ADMISSION – EVIDENCE ACT
17. Admission defined.
An admission is a statement, oral or documentary which suggests any inference as to any fact in issue or relevant fact, and which is made by any of the persons and under the circumstances hereinafter mentioned.
Admissibility is substantive evidence of the fact-
Admissibility is substantive evidence of the fact admitted while a previous statement used to contradict a witness does not become substantive evidence and merely serves the purpose of throwing doubt on the veracity of the witness.
Related Case- Bishwanath Prasad v. Dwarka Prasad, 1974
Evidentiary value of admission-
Admission is based evidence against the meter and it can be inferred from the conduct of the party. Admission implied by conduct is strong evidence against the maker but he is at liberty to prove that such admission was mistaken or untrue.
Related case- Income Tax Officer versus Mangat Ram Norata Ram, 2011
Requirements of admission-
An admission must be clear and unambiguous in order that such an admission should relieve the opponent of the burden of proof of the fact said to have been admitted.
Related case- Joshna Gouda v. Brundaban Gouda, 2012
18. Admission by party to proceeding or his agent.
Statements made by a party to the proceeding, or by an agent to any such party, whom the Court regards, under the circumstances of the case, as expressly or impliedly authorized by him to made them, are admissions.
By suitor in representative character– Statements made by parties to suits suing or sued in a representative character, are not admissions, unless they were made while the party making them held that character.
Statements made by-
(1) by party interested in subject matter; persons who have any proprietary or pecuniary interest in the subject-matter of the proceeding and who make the statement in their character of persons so interested; OR
(2) by person from whom interest derived; persons from whom the parties to the suit have derived their interest in the subject-matter of the suit, are admissions, if they are made during the continuance of the interest of the persons making the statements.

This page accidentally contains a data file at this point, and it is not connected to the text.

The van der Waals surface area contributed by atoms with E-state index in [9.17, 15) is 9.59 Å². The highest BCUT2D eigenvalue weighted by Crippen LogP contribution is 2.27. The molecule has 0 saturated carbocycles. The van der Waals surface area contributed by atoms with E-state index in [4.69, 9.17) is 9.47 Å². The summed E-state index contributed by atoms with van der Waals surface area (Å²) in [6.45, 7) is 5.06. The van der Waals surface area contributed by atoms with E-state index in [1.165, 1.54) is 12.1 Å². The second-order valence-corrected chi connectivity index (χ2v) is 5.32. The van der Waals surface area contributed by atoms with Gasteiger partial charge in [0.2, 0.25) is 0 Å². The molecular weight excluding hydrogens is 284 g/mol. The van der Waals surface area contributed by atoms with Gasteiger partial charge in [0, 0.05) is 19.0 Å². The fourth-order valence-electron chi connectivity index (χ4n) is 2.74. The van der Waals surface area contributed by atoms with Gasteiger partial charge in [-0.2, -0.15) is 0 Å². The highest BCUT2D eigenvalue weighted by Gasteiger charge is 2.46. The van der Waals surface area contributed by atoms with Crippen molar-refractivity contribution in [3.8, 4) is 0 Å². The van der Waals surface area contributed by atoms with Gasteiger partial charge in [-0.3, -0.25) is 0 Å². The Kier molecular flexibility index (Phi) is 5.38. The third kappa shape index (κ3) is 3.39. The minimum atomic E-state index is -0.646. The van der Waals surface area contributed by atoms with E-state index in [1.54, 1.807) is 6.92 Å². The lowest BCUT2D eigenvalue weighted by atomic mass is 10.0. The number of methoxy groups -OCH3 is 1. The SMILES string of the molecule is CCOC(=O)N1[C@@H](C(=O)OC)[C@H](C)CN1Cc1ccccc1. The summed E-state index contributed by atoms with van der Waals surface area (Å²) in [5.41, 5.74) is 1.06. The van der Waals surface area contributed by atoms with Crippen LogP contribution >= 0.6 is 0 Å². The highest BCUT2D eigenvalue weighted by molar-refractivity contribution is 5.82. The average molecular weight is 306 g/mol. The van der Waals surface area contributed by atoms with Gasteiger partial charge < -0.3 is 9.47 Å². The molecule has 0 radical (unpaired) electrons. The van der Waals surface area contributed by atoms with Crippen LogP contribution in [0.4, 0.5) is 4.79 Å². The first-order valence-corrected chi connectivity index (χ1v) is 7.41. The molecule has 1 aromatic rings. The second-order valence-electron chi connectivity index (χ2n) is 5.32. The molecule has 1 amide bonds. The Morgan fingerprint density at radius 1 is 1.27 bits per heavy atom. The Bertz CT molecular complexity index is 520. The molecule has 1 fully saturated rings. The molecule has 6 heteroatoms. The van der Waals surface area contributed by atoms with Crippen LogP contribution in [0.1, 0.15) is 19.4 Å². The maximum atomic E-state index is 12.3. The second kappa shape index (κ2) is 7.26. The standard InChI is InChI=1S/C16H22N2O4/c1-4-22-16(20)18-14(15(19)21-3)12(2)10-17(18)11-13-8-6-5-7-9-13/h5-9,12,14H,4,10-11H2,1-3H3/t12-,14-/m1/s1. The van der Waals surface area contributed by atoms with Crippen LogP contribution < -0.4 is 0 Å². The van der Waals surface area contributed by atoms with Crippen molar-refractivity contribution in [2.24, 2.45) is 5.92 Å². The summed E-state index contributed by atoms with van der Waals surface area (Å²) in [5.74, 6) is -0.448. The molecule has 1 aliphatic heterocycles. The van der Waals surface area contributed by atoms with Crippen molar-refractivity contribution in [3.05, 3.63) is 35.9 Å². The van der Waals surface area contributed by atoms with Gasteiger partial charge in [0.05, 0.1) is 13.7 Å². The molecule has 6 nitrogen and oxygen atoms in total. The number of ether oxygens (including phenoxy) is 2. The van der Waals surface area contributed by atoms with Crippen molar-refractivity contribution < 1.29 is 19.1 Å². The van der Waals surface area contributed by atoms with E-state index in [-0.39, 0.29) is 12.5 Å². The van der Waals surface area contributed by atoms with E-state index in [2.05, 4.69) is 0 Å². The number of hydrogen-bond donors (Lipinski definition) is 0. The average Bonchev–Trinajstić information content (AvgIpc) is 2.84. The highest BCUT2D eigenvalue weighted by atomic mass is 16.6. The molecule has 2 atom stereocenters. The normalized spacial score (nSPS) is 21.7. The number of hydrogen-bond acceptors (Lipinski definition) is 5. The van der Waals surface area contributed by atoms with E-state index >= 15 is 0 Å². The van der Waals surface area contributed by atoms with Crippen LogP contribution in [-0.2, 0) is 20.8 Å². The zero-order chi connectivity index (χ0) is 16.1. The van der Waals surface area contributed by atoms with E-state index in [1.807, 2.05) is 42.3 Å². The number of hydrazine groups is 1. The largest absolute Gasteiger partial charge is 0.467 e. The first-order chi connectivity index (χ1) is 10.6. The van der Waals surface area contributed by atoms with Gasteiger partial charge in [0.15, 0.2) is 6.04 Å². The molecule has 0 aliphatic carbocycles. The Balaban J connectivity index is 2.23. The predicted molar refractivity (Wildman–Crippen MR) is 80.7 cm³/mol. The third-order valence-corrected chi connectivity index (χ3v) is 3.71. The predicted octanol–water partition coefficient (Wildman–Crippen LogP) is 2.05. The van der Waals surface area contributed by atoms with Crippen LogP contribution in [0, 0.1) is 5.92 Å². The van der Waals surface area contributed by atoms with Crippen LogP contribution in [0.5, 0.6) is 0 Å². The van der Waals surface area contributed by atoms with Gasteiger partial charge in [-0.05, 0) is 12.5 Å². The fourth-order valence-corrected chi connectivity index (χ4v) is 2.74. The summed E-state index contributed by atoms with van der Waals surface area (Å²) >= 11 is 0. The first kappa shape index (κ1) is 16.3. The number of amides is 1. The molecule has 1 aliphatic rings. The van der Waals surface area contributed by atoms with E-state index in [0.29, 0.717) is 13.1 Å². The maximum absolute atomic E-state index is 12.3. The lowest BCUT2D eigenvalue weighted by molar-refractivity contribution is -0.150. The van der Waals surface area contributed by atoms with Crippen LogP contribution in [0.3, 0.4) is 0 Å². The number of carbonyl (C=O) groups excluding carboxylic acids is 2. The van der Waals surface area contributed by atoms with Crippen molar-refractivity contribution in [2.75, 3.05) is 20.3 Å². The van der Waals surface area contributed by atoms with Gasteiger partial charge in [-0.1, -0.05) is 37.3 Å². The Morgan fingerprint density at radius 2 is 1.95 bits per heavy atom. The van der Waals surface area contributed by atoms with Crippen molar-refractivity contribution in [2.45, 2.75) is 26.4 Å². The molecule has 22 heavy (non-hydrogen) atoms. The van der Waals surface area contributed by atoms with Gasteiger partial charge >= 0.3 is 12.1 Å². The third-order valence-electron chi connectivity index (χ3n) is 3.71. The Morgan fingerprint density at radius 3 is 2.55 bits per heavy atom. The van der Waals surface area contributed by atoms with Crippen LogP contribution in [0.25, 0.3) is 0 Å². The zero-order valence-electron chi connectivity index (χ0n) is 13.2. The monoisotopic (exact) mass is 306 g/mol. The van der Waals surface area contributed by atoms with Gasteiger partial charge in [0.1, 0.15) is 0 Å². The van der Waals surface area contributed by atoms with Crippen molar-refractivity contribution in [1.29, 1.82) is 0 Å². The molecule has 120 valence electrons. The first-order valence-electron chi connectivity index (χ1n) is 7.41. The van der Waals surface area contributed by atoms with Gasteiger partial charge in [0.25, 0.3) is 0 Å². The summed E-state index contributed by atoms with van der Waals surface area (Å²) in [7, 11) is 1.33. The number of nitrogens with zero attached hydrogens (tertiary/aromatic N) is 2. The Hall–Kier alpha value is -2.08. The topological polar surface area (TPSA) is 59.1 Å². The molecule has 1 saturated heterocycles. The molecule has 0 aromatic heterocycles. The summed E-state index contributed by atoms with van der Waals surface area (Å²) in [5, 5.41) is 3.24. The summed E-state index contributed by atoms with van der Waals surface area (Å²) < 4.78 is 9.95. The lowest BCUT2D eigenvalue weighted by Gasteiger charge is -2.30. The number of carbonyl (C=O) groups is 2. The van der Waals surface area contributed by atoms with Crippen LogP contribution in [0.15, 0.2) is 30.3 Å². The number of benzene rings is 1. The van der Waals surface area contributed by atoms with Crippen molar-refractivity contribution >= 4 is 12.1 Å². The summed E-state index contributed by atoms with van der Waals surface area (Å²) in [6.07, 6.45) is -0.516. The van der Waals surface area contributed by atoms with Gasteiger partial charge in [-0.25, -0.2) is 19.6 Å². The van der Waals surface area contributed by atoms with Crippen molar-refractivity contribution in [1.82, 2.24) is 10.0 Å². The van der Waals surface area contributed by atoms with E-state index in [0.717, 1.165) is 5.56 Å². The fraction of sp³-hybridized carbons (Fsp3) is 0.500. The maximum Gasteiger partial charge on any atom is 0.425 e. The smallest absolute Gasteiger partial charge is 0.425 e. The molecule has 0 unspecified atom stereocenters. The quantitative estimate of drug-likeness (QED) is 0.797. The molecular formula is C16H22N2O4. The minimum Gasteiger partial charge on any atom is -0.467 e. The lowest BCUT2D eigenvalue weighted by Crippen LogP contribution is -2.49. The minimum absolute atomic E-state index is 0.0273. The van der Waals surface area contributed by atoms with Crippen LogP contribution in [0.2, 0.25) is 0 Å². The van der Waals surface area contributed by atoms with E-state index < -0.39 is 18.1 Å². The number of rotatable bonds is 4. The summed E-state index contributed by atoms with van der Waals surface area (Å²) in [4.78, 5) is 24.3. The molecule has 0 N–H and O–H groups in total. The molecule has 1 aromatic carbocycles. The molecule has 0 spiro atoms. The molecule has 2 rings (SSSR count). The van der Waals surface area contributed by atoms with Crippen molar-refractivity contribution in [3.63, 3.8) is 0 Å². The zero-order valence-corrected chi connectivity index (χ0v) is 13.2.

19. Admissions by persons whose position must be proved as against party to suit.
Statements made by persons whose position or liability it is necessary to prove as against any party to the suit, are admissions, if such statements would be relevant as against such persons in relation to such position or liability in a suit brought by or against the made if they are made whilst the person making them occupies such position or is subject of such liability.
A undertakes to collect rent for B.
B sues A for not collecting rent due from C to B.
A denies that rent was due from C to B.
A statement by C that he owned B rent is an admission, and is a relevant fact as against A, if A denies that C did owe rent to B.
20. Admission by persons expressly referred to by party to suit.
Statements made by persons to whom a party to the suit has expressly referred for information in reference to a matter in dispute are admissions.
The question is, whether a horse sold by A to B is sound.
A says to B “Go and ask C. C knows all about it” C’s statement is an admission.
In eviction suit where person having power of attorney for tenants admits arrears of rent tenant subsequently cannot resile(abandon a position/back off) from such admission.
Related case- Ram Sahai v. Jai Prakash, 1993
21. Proof of admission against persons making them, and by or on their behalf.
Admissions are relevant and may be proved as against the person who makes them, or his representative in interest; but they con not be proved by or on behalf of the person who makes them or by his representative in interest, except in the following cases-